What is the Culprit?

By Heather Legg

Talking to my friend today, I could hear the frustration in her voice. Her daughter has asthma, allergies and eczema and she is trying her best to find the connection and deal with it. However, she keeps getting shut down by different doctors, getting handed more prescriptions and instead of wanting to put more in her little girl’s body, she wants to clean it up, but no one seems to help.

It seems pretty obvious that these things are connected, but she can’t get help. She wants to know is it dietary, environmental, what is it? Is it a combination? She’s debating a total elimination diet, allergy shots, and/ or allergy eliminations through alternative methods. Also on her list is a nutritionist, but the only one she has spoken to so far only said get your kid off of soda (which she doesn’t drink). HELP is what she is screaming and help is what she can’t find.

It’s difficult when you know something is wrong but don’t know what to do. She wants to go beyond allergy and have her daughter feel healthy, like a five year old should. Allergies are so individualized it can be tough to get the right answers for the right kids. Not every case is solved with a prescription for an epipen. It’s not just black and white. That is what drove me to NAET with my daughter and alternative medicine. I do completely believe there is definitely a need for western medicine and I am completely thankful we have the access to it that we do it, but I also know sometimes we need to think beyond what one doctor tells us. After my friend’s doctor visit, she felt worse about her daughter’s treatment than before. That’s not how it should be. So I am really proud of her for going beyond.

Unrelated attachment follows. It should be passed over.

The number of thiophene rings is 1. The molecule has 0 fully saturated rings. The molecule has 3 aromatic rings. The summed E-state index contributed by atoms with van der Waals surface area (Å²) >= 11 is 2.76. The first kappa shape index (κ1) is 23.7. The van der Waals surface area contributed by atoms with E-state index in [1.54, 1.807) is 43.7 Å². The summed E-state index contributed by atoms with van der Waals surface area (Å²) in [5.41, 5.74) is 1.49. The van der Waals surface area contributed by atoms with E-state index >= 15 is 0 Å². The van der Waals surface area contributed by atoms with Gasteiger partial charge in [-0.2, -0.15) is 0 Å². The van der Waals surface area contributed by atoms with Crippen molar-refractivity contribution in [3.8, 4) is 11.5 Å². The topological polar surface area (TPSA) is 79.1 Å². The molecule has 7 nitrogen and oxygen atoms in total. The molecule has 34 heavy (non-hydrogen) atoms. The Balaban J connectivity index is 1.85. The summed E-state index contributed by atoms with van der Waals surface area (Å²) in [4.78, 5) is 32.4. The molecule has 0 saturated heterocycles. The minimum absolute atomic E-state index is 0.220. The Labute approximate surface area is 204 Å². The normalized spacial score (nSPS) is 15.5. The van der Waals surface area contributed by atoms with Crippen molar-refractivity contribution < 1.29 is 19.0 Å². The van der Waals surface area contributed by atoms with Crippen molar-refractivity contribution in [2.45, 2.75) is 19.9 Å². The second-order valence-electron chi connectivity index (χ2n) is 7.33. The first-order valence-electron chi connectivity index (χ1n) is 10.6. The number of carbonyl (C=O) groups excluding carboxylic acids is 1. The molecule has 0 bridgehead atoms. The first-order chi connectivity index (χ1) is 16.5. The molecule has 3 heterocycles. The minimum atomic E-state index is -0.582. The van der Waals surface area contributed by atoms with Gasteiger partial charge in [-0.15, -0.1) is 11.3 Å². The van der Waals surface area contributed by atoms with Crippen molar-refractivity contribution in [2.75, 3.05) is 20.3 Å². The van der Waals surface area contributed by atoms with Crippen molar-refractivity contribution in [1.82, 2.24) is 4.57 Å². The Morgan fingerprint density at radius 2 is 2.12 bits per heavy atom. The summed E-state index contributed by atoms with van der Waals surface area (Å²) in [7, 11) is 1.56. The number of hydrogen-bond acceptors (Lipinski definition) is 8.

This reaction is also different than the denial one. She knows there is something going on with her daughter, she just wants more of an explanation and more of a treatment. Maybe it means going gluten free or getting the shots or being in a peanut free class. Maybe it means no playing outside during pollen season, and she’s willing to do things, but just needs to know what to do. Not fill her daughter with medicine after medicine and worry about traces of peanuts. It’s about empowerment and knowing what you have to deal with, for both the parent and the child. It’s about moving beyond the allergy. I know they’ll do it!

1 Comment »

Debbie Jacobik:

Hi…my son is now 34 years old. When he was a child he never displayed allergies to foods although I was told that he had Raynauds at about age 7. I did not do research on Raynauds but wished I had looked into sooner. He had occasional facial rashes as well. Now at age 34 he was diagnosed with Celiac disease last year after an endoscopy with biopsy.He also has multiple fruit allergies as well as seasonal allergies and allergy induced asthma. I feel so bad for him but glad he found out about the Celiac disease.

September 2nd, 2011 | 3:46 pm
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